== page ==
2. Refrain from believing, justifying, or figuring out what you think when your mind is activated.
When you realize that the separation issue is real, it’s time to remind yourself repeatedly that your mental images and thoughts are likely not reliable and that they come from the past.
A pact can be made with yourself to promise that, no matter how persuasive your thoughts may seem, you will not judge another person nor make any decisions during activation. It is possible to trust that your intuition will guide you in deciding how you feel about the steps you should take.
3. Keep in mind that time will pass, and this won’t always be a problem.
The problem is not that you can’t control time if your anxious attachment activates. Sometimes three hours feels like three days. Other times it seems like just three seconds. It’s important to re-build your relationship with time. The situation will unfold and you won’t be able to intervene.
If you are feeling rushed and feel like your speed is increasing, it’s a good time to take deep breathes. If you feel dissociated and numb, it is time to get more active. These options will increase your chances of regaining control over your body and the moment.
4. Accept your body’s sensations.
Your physical response to something, whether it is shallow breathing, nausea or shaking, heart thumping, overwhelming lethargy, is a sign that you need help. This is the best way to heal. To reduce physical symptoms and ease your mind, you can change the conditions that affect your breathing, temperature, and activity. It is important to go inwardly to self-regulate, before going outwardly to co-regulate.
5. You can co-regulate if you are allowed to speak your mind without being asked.
Sometimes you may need to be reassured or have additional questions. You can seek out support from your attachment figure and other people. Fear of feeling too dependent or needy, many people won’t allow themselves to use this tactic. However, remember that it is okay to be heard. Communication is better when you have the freedom to speak your mind without being compelled or held accountable. Self-regulation is better than co-regulation.
6. Imagine how you’d like to feel in your relationship.
You can imagine how you both would like to be treated in your marriage. It would be so wonderful if you and your partner had a supportive, safe place to go. You will find that space helps you miss your partner and fosters a stronger bond. Cultivate that feeling and revel in it; you will then be more likely to call on your imagination and this feeling when activated—again, giving you a bit more space to move from away from the reactive state.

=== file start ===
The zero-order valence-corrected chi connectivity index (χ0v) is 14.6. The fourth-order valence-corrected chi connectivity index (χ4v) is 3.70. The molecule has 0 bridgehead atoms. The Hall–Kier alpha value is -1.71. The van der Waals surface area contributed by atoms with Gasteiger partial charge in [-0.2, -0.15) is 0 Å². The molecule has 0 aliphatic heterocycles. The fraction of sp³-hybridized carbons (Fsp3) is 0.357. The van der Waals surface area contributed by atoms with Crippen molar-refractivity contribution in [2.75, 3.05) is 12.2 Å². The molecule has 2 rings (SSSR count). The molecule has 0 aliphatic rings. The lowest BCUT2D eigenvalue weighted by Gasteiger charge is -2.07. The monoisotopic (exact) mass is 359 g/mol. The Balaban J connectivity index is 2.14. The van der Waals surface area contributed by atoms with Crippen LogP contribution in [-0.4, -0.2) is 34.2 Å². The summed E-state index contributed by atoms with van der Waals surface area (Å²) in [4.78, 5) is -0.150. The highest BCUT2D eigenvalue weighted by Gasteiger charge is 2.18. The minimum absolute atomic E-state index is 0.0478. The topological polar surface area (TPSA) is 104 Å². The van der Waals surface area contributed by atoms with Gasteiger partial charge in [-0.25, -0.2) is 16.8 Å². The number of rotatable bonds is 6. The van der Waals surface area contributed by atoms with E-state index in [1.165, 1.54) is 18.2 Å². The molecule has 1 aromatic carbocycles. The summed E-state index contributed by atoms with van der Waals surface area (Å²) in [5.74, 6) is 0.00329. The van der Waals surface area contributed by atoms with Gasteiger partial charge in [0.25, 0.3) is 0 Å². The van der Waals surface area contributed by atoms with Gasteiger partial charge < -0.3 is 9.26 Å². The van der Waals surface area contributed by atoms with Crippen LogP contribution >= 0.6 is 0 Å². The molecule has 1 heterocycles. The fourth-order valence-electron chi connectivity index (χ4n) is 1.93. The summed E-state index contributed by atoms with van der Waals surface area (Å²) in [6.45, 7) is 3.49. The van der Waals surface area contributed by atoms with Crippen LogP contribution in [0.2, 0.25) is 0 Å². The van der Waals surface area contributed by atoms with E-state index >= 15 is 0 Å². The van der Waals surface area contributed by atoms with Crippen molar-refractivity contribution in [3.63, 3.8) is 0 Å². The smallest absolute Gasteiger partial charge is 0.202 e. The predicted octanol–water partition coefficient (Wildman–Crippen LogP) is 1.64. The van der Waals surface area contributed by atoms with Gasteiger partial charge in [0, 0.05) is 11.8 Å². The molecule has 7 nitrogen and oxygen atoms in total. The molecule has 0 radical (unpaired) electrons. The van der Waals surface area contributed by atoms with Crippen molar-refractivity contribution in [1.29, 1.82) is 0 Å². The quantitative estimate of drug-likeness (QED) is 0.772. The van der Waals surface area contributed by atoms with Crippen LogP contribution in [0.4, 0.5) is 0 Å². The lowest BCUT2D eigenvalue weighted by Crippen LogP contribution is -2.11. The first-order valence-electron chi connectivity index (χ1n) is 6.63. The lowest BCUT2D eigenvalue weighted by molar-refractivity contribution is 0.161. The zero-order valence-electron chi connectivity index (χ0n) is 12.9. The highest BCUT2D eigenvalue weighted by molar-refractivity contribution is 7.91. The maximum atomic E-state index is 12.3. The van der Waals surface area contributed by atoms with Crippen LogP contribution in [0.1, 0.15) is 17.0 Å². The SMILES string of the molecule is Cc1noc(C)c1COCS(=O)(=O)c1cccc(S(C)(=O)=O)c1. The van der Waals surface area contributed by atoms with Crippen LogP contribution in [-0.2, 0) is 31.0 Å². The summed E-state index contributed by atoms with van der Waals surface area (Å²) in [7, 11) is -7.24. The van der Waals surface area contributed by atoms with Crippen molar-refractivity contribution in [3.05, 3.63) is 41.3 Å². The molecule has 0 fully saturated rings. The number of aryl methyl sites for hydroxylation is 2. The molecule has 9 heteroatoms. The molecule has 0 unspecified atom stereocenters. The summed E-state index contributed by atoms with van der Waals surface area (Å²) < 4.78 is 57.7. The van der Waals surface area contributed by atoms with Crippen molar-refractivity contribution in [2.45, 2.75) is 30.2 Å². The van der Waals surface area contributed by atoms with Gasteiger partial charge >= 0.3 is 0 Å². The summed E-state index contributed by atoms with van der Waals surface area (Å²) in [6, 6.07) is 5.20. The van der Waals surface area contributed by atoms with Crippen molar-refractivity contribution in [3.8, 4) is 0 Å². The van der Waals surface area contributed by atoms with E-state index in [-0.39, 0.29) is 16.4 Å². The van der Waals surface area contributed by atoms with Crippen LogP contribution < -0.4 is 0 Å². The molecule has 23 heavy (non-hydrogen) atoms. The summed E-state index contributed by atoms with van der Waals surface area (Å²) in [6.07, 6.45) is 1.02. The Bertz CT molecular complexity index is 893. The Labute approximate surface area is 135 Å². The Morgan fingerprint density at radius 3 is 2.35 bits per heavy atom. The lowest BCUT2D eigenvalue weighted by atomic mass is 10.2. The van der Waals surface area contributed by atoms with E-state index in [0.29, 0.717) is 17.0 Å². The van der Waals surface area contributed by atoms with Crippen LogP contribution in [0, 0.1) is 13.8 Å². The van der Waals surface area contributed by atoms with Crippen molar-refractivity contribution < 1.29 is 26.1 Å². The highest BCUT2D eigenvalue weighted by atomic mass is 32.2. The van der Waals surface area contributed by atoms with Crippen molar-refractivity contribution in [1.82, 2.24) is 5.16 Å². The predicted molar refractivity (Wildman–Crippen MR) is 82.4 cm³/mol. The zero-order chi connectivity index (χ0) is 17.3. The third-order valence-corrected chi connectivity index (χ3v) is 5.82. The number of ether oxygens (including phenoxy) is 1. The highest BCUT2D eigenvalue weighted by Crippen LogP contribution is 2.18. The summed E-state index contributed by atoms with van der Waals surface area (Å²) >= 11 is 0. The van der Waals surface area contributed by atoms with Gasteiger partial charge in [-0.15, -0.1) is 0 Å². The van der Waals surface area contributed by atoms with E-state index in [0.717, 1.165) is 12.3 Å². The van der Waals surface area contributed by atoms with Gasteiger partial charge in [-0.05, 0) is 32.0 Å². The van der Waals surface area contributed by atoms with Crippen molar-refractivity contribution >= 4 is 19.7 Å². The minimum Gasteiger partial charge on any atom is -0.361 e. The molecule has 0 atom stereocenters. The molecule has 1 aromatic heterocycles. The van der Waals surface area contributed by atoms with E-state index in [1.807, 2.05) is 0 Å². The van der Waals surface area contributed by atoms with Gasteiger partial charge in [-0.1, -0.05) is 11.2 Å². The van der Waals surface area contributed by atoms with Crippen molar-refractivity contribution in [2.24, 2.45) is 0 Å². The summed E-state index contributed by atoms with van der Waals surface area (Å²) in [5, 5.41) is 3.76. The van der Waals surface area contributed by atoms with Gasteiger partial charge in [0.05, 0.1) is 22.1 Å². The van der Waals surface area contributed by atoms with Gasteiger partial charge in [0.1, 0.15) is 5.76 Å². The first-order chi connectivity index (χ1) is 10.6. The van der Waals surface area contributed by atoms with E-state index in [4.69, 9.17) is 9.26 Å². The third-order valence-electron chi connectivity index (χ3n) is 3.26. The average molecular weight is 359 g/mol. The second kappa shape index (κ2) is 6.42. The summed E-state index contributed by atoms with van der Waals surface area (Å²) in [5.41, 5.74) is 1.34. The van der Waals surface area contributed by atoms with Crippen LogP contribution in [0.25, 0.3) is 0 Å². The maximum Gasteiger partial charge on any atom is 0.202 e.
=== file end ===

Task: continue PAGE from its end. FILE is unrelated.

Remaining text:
7. Visualize greetings and separations regularly.
In relationships it is normal to regularly say hello and goodbye; however, the goodbye can bring up “stuck” energy for the anxious attached. It can be difficult to part ways without worrying about the future. It is useful to “train” yourself to feel more okay about the flow of separating and parting ways. This can be done by imagining yourself saying goodbye to someone or an attachment figure you love.
Here are some suggestions to help you feel more secure during separation. You may not know where to begin. Pick the one that resonates with you and move forward. It doesn’t have to be all at once.
While I recognize that there are always negative outcomes, these tips can help you feel less anxious about separation.
I want to leave you with the knowledge that there was a time where I thought I was broken and self-soothing just didn’t work for me. That wasn’t the case at all. It’s just change didn’t happen at the fast pace I wanted it to. Maybe this is something you relate to? The problem with anxious attachments is that it requires us to slow down, even though everything inside of us feels like it should be moving fast.
Carly Ann, a Holistic Attachment Coach is passionate about helping people to change their attachment styles so they feel secure and can have more fulfilling relationships. It is her mission to help you stop feeling too crazy or dependent by showing you why love can change your feelings. Visit carly-ann.co.uk for more information and to join her online membership.
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Tiny Buddha’s 7 Tips for Soothing Separation Anxiety originally appeared on Tiny Buddha.